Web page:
After escaping the imprisonment of an abusive ordeal with her father’s cult, the next eight years have been easy for Laurel living with the joy of her son who was born as a result of her abuse. When her son contracts a mystery ailment that causes open sore rashes and bloody vomit, the doctors are baffled when the surely fatal, undetermined disease makes a rapid retreat and the boy recovers seemingly miraculously. Days later, the boy again falls more ill and, this time, Laura suspects her previous life in the cult to be behind his suffering. With clandestine acolytes making the presence known, Laura flees with her son as the two motel jump across the Midwest with no only two detectives on her tail but also the cult looking to reclaim her son with a terrifying and gruesome new gift.
Back into the creepy kid subgenre field we go with another multiplex single mother and son relationship American-thriller, simply titled “Son,” from Irish-American writer and director of “The Canal,” Ivan Kavanagh. Spun from the yarn of familiarities that are stitched together with the overprotective mother trope battling the forces of beleaguering evil reigning down on her child, as seen in such films with Jacob Chase’s “Come Play” and Jennifer Kent’s “The Babadook,” Kavanagh deviates from the abstract lines of the mental illness undercurrent that reshapes and plagues centric characters into horrific, supernatural episodes of isolation, grief, and loneliness personified by often terrorizing entities lurking in the dark. “Son” is an American production formed by intercontinental production companies with the UK’s Elastic Films (“Cub,” “What We Become”) spearheaded by producer Louis Tisné, Dublin based Park Films co-operated by Kavanagh along with AnneMarie Naughton and Ana Habajec, and René Bastian and Linda Moran’s Belladonna Productions (“Funny Games,” “Stake Land”). “Son” is an exclusive release of Shudder and RLJE International.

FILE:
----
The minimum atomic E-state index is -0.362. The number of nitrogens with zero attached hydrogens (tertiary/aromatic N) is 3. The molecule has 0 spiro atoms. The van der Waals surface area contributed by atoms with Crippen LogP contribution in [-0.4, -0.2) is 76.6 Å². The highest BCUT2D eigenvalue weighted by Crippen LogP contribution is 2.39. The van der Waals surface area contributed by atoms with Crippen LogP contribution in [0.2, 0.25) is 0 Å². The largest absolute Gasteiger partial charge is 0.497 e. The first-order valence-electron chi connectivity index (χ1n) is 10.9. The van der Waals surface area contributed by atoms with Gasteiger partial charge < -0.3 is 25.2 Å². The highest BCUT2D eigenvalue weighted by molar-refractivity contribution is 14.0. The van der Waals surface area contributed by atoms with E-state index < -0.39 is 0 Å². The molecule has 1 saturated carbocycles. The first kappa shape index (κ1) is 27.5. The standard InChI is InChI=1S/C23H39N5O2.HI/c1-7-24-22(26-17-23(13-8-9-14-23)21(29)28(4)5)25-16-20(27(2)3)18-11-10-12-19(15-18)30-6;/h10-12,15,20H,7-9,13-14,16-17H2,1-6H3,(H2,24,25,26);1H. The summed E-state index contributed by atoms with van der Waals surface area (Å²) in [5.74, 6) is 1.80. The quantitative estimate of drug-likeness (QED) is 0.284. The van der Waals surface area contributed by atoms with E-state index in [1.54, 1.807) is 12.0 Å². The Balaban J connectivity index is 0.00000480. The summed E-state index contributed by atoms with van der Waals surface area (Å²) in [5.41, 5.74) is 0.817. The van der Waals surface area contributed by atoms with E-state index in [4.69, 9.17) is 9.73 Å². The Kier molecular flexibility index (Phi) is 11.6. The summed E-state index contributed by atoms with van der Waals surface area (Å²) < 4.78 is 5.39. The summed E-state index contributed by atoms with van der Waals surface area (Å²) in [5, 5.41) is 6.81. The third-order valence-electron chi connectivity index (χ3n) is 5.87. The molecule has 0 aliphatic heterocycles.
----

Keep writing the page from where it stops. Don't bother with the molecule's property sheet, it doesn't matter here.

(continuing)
Added to the long history of assorted turmoiled single mothers versus the things that go bump in the night is currently a big name in horror at the moment with being principally casted in the latest three recognized sequels of the “Halloween” franchise. Andi Matichak steps into the wretched past but ever so optimistic shoes of Kindergarten teacher Laura whose introduced in a prologue of heavy rain and the blood pumping cacophony of an intense chase. Pregnant and haggardly dirty and barefooted, Laura is being followed by menacing, unknown men before she pulls off to safety just in time to give birth to a child she verbally proclaims no desire for but reluctantly accepts as her own after a bloody, front seat natural delivery, a moment that not only conveys Laura’s compassion but also her strength. Fast forward, Laura and son David (Luke David Blumm, “The King of Staten Island”) living daily normal lives with school, neighbors, and the ins and outs of parenting. Blumm gives a good run on distress and duress as the titular character that has contracted an illness rapidly reconstructing his mortal soul. “Killer Joe” and “The Autopsy of Jane Doe’s” Emil Hirsch enacts a sympathetic detective taking an interest in Laura’s case, but Hirsch is mostly silent and stiff, almost like he’s part of the background furniture, for the entirety of the character arc, bringing down, as a counteractive device, much of “Son’s” speedball narrative. Rounding out “Son’s” cast is Blaine Maye, Cranston Johnson, Kristine Nielsen, Erin Bradley Danger, Adam Stephenson, and David Kallaway.